Before becoming a disciple of Jesus, Peter and his brother Andrew had been influenced by the teaching of John the Baptist: Again the next day John was standing with two of his disciples, and he looked at Jesus as He walked, and said, “Behold, the Lamb of God!” The two disciples heard him speak, and they followed Jesus. And Jesus turned and saw them following, and said to them, “What do you seek?” They said to Him, “Rabbi (which translated means Teacher), where are You staying?” He *said to them, “Come, and you will see.” So they came and saw where He was staying; and they stayed with Him that day, for it was about the tenth hour. One of the two who heard John speak and followed Him, was Andrew, Simon Peter’s brother. He found first his own brother Simon and said to him, “We have found the Messiah” (which translated means Christ). He brought him to Jesus. Jesus looked at him and said, “You are Simon the son of John; you shall be called Cephas” (which is translated Peter). (JOHN 1:35-42)

Andrew first brought him to Jesus as you see in vs. 40-42 above. Our Lord gathered His followers in two stages: first as disciples (learners or apprentices), and later as apostles. Peter was the first disciple to be called: And Jesus said to them, “Follow Me, and I will make you become fishers of men.” Immediately they left their nets and followed Him. (MARK 1:17-18) He was also the first to be named an apostle: And He appointed twelve, so that they would be with Him and that He could send them out to preach, and to have authority to cast out the demons. And He appointed the twelve: Simon (to whom He gave the name Peter) (MARK 3:14-16)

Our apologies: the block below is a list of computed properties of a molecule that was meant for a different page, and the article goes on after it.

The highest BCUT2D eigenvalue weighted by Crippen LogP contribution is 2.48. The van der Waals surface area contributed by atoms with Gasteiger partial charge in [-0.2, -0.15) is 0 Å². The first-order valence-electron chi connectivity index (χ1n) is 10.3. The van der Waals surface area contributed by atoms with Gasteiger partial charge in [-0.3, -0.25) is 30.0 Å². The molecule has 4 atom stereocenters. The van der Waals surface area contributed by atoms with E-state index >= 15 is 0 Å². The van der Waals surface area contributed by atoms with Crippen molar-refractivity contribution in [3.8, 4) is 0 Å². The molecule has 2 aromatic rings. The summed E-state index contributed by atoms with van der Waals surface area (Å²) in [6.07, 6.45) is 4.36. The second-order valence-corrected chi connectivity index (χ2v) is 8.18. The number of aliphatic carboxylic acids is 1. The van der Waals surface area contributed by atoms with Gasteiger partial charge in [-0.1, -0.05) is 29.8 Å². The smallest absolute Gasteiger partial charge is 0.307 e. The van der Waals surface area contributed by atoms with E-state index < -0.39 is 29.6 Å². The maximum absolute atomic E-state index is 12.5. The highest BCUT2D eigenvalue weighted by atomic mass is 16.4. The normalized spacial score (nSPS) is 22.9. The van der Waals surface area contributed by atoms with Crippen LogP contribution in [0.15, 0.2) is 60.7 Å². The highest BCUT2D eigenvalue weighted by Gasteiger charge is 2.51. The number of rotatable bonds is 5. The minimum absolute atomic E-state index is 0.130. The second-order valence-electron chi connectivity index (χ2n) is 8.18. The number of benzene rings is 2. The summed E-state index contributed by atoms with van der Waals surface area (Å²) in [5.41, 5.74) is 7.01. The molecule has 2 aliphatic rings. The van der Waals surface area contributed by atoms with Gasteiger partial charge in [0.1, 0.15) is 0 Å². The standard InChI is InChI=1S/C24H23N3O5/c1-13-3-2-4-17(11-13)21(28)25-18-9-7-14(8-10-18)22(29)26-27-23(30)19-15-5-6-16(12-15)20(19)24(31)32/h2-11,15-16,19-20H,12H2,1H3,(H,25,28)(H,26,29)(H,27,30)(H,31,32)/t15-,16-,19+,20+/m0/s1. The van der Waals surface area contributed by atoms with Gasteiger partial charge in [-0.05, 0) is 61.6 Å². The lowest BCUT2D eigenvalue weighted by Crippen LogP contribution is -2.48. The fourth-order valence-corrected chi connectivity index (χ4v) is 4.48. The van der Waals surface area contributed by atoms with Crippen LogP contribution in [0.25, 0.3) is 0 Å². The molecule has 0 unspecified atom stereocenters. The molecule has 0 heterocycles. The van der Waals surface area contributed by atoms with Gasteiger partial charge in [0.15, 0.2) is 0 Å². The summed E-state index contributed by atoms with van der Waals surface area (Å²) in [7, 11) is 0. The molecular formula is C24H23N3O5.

Peter is credited with being a leader of the twelve disciples whom Jesus called. His name always occurs first in the lists of disciples (See MAT 10:2; MARK 3:16; LUKE 6:14). He frequently served as the spokesman for the disciples and was usually the one who raised the questions which they all seemed to be asking. Jesus often singled out Peter for teachings intended for the entire group of Disciples.


As a member of the inner circle, (Peter, James, and John), Peter was also present with Jesus at the raising of the synagogue ruler’s daughter, at the Transfiguration, and at the arrest of Jesus in Gethsemane. He entered into the empty grave (see JOH 20:1-10) and saw the “linen clothes laid by themselves” (see Luke 24:9-12). Our Lord first revealed Himself first to Peter – before the rest of the Apostles.


Peter was the first to plunge into the water and swim toward the shore where the risen Jesus stood. As representative disciple, Peter frequently typified the disciple of “little faith.” His inconsistent behavior reached a climax with his infamous denial in MARK 14:66-72: As Peter was below in the courtyard, one of the servant-girls of the high priest *came, and seeing Peter warming himself, she looked at him and *said, “You also were with Jesus the Nazarene.” But he denied it, saying, “I neither know nor understand what you are talking about.” And he went out onto the porch. The servant-girl saw him, and began once more to say to the bystanders, “This is one of them!” But again he denied it. And after a little while the bystanders were again saying to Peter, “Surely you are one of them, for you are a Galilean too.” But he began to curse and swear, “I do not know this man you are talking about!” Immediately a rooster crowed a second time. And Peter remembered how Jesus had made the remark to him, “Before a rooster crows twice, you will deny Me three times.” And he began to weep. Peter was restored, however, by the resurrected Lord, to his position of prominence.


{to be continued}